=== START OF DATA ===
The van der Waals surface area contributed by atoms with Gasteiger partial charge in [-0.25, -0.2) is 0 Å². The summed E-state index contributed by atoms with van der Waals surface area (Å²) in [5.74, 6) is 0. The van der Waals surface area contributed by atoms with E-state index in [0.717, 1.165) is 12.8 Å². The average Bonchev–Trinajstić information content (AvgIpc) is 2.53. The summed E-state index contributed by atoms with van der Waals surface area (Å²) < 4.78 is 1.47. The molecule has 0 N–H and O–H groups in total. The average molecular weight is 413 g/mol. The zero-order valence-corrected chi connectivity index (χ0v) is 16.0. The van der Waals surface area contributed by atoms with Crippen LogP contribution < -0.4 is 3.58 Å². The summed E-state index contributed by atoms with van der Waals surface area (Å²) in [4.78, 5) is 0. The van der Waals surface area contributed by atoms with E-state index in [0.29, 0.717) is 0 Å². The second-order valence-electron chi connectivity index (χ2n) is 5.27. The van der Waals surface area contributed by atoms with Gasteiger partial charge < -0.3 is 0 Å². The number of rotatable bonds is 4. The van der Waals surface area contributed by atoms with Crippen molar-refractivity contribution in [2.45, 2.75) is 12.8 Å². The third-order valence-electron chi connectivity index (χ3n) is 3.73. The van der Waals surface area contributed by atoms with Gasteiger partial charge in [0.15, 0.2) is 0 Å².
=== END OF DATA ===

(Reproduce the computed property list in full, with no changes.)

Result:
The van der Waals surface area contributed by atoms with Gasteiger partial charge in [-0.25, -0.2) is 0 Å². The summed E-state index contributed by atoms with van der Waals surface area (Å²) in [5.74, 6) is 0. The van der Waals surface area contributed by atoms with E-state index in [0.717, 1.165) is 12.8 Å². The average Bonchev–Trinajstić information content (AvgIpc) is 2.53. The summed E-state index contributed by atoms with van der Waals surface area (Å²) < 4.78 is 1.47. The molecule has 0 N–H and O–H groups in total. The average molecular weight is 413 g/mol. The zero-order valence-corrected chi connectivity index (χ0v) is 16.0. The van der Waals surface area contributed by atoms with Crippen LogP contribution < -0.4 is 3.58 Å². The summed E-state index contributed by atoms with van der Waals surface area (Å²) in [4.78, 5) is 0. The van der Waals surface area contributed by atoms with E-state index in [0.29, 0.717) is 0 Å². The second-order valence-electron chi connectivity index (χ2n) is 5.27. The van der Waals surface area contributed by atoms with Gasteiger partial charge < -0.3 is 0 Å². The number of rotatable bonds is 4. The van der Waals surface area contributed by atoms with Crippen molar-refractivity contribution in [2.45, 2.75) is 12.8 Å². The third-order valence-electron chi connectivity index (χ3n) is 3.73. The van der Waals surface area contributed by atoms with Gasteiger partial charge in [0.15, 0.2) is 0 Å².